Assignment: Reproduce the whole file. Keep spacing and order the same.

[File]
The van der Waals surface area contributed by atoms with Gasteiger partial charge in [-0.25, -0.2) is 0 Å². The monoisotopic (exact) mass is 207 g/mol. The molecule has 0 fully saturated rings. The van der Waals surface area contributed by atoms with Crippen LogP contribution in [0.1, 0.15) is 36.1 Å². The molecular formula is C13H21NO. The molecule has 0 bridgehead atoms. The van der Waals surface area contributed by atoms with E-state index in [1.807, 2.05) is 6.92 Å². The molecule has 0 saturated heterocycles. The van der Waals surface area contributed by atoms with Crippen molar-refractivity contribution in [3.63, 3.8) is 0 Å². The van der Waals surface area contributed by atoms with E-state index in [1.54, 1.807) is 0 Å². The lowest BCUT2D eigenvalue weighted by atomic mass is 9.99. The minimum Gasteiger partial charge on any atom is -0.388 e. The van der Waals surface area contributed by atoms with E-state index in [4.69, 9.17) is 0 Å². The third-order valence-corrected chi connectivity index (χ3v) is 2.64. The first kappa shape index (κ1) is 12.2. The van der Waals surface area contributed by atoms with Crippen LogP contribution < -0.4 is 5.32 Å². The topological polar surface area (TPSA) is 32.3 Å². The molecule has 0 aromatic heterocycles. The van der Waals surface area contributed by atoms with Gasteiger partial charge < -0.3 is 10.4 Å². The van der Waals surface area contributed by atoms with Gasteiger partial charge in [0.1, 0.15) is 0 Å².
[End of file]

The van der Waals surface area contributed by atoms with Gasteiger partial charge in [-0.25, -0.2) is 0 Å². The monoisotopic (exact) mass is 207 g/mol. The molecule has 0 fully saturated rings. The van der Waals surface area contributed by atoms with Crippen LogP contribution in [0.1, 0.15) is 36.1 Å². The molecular formula is C13H21NO. The molecule has 0 bridgehead atoms. The van der Waals surface area contributed by atoms with E-state index in [1.807, 2.05) is 6.92 Å². The molecule has 0 saturated heterocycles. The van der Waals surface area contributed by atoms with Crippen molar-refractivity contribution in [3.63, 3.8) is 0 Å². The van der Waals surface area contributed by atoms with E-state index in [1.54, 1.807) is 0 Å². The lowest BCUT2D eigenvalue weighted by atomic mass is 9.99. The minimum Gasteiger partial charge on any atom is -0.388 e. The van der Waals surface area contributed by atoms with E-state index in [4.69, 9.17) is 0 Å². The third-order valence-corrected chi connectivity index (χ3v) is 2.64. The first kappa shape index (κ1) is 12.2. The van der Waals surface area contributed by atoms with Crippen LogP contribution < -0.4 is 5.32 Å². The topological polar surface area (TPSA) is 32.3 Å². The molecule has 0 aromatic heterocycles. The van der Waals surface area contributed by atoms with Gasteiger partial charge < -0.3 is 10.4 Å². The van der Waals surface area contributed by atoms with Gasteiger partial charge in [0.1, 0.15) is 0 Å².